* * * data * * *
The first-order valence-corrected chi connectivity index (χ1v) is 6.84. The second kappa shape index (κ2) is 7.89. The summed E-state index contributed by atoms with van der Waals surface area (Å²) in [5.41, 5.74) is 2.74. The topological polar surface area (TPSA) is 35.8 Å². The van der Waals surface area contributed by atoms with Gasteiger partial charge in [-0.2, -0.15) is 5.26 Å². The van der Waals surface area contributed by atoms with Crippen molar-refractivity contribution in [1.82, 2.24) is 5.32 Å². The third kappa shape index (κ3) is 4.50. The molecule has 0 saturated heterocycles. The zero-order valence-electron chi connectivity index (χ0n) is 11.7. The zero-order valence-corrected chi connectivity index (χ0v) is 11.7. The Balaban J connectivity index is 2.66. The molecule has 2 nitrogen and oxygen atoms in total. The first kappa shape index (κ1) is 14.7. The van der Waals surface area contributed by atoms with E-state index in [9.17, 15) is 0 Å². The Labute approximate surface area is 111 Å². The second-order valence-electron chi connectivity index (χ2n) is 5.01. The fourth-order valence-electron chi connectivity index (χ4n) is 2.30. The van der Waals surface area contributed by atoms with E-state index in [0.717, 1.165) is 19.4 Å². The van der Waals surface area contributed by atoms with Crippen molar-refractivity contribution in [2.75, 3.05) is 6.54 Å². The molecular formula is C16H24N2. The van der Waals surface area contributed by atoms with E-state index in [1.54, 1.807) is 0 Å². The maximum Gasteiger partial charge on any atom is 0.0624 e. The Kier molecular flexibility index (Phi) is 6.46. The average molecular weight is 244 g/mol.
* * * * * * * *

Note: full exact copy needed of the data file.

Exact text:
The first-order valence-corrected chi connectivity index (χ1v) is 6.84. The second kappa shape index (κ2) is 7.89. The summed E-state index contributed by atoms with van der Waals surface area (Å²) in [5.41, 5.74) is 2.74. The topological polar surface area (TPSA) is 35.8 Å². The van der Waals surface area contributed by atoms with Gasteiger partial charge in [-0.2, -0.15) is 5.26 Å². The van der Waals surface area contributed by atoms with Crippen molar-refractivity contribution in [1.82, 2.24) is 5.32 Å². The third kappa shape index (κ3) is 4.50. The molecule has 0 saturated heterocycles. The zero-order valence-electron chi connectivity index (χ0n) is 11.7. The zero-order valence-corrected chi connectivity index (χ0v) is 11.7. The Balaban J connectivity index is 2.66. The molecule has 2 nitrogen and oxygen atoms in total. The first kappa shape index (κ1) is 14.7. The van der Waals surface area contributed by atoms with E-state index in [9.17, 15) is 0 Å². The Labute approximate surface area is 111 Å². The second-order valence-electron chi connectivity index (χ2n) is 5.01. The fourth-order valence-electron chi connectivity index (χ4n) is 2.30. The van der Waals surface area contributed by atoms with E-state index in [0.717, 1.165) is 19.4 Å². The van der Waals surface area contributed by atoms with Crippen molar-refractivity contribution in [2.75, 3.05) is 6.54 Å². The molecular formula is C16H24N2. The van der Waals surface area contributed by atoms with E-state index in [1.54, 1.807) is 0 Å². The maximum Gasteiger partial charge on any atom is 0.0624 e. The Kier molecular flexibility index (Phi) is 6.46. The average molecular weight is 244 g/mol.